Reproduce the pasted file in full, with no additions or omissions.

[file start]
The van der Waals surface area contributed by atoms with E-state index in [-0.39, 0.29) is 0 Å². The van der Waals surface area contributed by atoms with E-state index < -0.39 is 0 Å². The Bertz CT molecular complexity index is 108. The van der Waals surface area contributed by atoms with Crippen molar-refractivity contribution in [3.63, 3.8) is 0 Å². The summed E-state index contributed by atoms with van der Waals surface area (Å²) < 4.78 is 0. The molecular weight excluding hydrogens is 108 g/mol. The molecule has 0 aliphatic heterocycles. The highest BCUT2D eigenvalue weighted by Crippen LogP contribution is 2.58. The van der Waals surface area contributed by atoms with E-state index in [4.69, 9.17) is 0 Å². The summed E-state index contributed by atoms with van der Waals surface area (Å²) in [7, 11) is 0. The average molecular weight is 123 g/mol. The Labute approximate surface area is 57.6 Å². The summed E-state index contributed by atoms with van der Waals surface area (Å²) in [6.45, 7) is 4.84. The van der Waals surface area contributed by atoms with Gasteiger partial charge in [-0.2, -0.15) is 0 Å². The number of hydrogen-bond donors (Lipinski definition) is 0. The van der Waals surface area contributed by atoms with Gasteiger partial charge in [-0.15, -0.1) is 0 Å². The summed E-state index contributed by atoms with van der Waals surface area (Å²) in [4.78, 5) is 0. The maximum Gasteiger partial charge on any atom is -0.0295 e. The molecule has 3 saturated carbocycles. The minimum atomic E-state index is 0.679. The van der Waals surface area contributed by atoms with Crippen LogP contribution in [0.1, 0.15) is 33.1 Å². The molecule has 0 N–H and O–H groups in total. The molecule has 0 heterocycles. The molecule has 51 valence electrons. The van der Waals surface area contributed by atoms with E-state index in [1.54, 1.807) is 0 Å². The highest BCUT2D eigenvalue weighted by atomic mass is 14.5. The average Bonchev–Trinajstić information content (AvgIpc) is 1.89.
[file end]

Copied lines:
The van der Waals surface area contributed by atoms with E-state index in [-0.39, 0.29) is 0 Å². The van der Waals surface area contributed by atoms with E-state index < -0.39 is 0 Å². The Bertz CT molecular complexity index is 108. The van der Waals surface area contributed by atoms with Crippen molar-refractivity contribution in [3.63, 3.8) is 0 Å². The summed E-state index contributed by atoms with van der Waals surface area (Å²) < 4.78 is 0. The molecular weight excluding hydrogens is 108 g/mol. The molecule has 0 aliphatic heterocycles. The highest BCUT2D eigenvalue weighted by Crippen LogP contribution is 2.58. The van der Waals surface area contributed by atoms with E-state index in [4.69, 9.17) is 0 Å². The summed E-state index contributed by atoms with van der Waals surface area (Å²) in [7, 11) is 0. The average molecular weight is 123 g/mol. The Labute approximate surface area is 57.6 Å². The summed E-state index contributed by atoms with van der Waals surface area (Å²) in [6.45, 7) is 4.84. The van der Waals surface area contributed by atoms with Gasteiger partial charge in [-0.2, -0.15) is 0 Å². The number of hydrogen-bond donors (Lipinski definition) is 0. The van der Waals surface area contributed by atoms with Gasteiger partial charge in [-0.15, -0.1) is 0 Å². The summed E-state index contributed by atoms with van der Waals surface area (Å²) in [4.78, 5) is 0. The maximum Gasteiger partial charge on any atom is -0.0295 e. The molecule has 3 saturated carbocycles. The minimum atomic E-state index is 0.679. The van der Waals surface area contributed by atoms with Crippen LogP contribution in [0.1, 0.15) is 33.1 Å². The molecule has 0 N–H and O–H groups in total. The molecule has 0 heterocycles. The molecule has 51 valence electrons. The van der Waals surface area contributed by atoms with E-state index in [1.54, 1.807) is 0 Å². The highest BCUT2D eigenvalue weighted by atomic mass is 14.5. The average Bonchev–Trinajstić information content (AvgIpc) is 1.89.